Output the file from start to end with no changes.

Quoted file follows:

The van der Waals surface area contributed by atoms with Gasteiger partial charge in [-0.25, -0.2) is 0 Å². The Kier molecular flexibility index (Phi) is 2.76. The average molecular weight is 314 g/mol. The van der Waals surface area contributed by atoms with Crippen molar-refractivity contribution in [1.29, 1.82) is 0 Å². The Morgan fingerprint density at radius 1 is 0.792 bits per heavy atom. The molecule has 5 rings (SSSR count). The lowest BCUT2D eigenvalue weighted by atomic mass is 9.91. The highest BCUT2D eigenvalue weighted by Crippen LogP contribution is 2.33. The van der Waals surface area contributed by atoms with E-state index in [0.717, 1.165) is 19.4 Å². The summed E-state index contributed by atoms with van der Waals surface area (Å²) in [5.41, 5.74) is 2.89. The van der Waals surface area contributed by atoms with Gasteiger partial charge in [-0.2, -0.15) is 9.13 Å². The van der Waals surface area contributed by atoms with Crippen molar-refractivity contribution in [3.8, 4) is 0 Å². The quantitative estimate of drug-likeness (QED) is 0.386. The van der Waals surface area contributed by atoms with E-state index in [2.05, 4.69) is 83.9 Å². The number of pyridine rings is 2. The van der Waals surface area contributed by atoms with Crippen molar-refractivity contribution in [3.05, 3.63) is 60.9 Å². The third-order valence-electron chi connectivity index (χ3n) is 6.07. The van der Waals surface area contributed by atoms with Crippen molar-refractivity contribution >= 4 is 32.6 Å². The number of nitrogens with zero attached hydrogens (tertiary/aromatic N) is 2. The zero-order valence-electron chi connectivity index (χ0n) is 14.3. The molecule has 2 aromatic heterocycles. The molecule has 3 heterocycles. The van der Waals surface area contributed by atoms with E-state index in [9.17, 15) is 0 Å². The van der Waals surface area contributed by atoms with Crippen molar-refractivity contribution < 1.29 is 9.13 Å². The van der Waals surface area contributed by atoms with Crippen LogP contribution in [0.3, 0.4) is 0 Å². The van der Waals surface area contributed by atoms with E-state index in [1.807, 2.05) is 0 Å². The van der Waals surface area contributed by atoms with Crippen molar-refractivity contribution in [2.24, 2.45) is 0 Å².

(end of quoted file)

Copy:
The van der Waals surface area contributed by atoms with Gasteiger partial charge in [-0.25, -0.2) is 0 Å². The Kier molecular flexibility index (Phi) is 2.76. The average molecular weight is 314 g/mol. The van der Waals surface area contributed by atoms with Crippen molar-refractivity contribution in [1.29, 1.82) is 0 Å². The Morgan fingerprint density at radius 1 is 0.792 bits per heavy atom. The molecule has 5 rings (SSSR count). The lowest BCUT2D eigenvalue weighted by atomic mass is 9.91. The highest BCUT2D eigenvalue weighted by Crippen LogP contribution is 2.33. The van der Waals surface area contributed by atoms with E-state index in [0.717, 1.165) is 19.4 Å². The summed E-state index contributed by atoms with van der Waals surface area (Å²) in [5.41, 5.74) is 2.89. The van der Waals surface area contributed by atoms with Gasteiger partial charge in [-0.2, -0.15) is 9.13 Å². The van der Waals surface area contributed by atoms with Crippen molar-refractivity contribution in [3.8, 4) is 0 Å². The quantitative estimate of drug-likeness (QED) is 0.386. The van der Waals surface area contributed by atoms with E-state index in [2.05, 4.69) is 83.9 Å². The number of pyridine rings is 2. The van der Waals surface area contributed by atoms with Crippen molar-refractivity contribution in [3.05, 3.63) is 60.9 Å². The third-order valence-electron chi connectivity index (χ3n) is 6.07. The van der Waals surface area contributed by atoms with Crippen molar-refractivity contribution >= 4 is 32.6 Å². The number of nitrogens with zero attached hydrogens (tertiary/aromatic N) is 2. The zero-order valence-electron chi connectivity index (χ0n) is 14.3. The molecule has 2 aromatic heterocycles. The molecule has 3 heterocycles. The van der Waals surface area contributed by atoms with E-state index in [9.17, 15) is 0 Å². The van der Waals surface area contributed by atoms with Crippen molar-refractivity contribution < 1.29 is 9.13 Å². The van der Waals surface area contributed by atoms with Crippen LogP contribution in [0.3, 0.4) is 0 Å². The van der Waals surface area contributed by atoms with E-state index in [1.807, 2.05) is 0 Å². The van der Waals surface area contributed by atoms with Crippen molar-refractivity contribution in [2.24, 2.45) is 0 Å².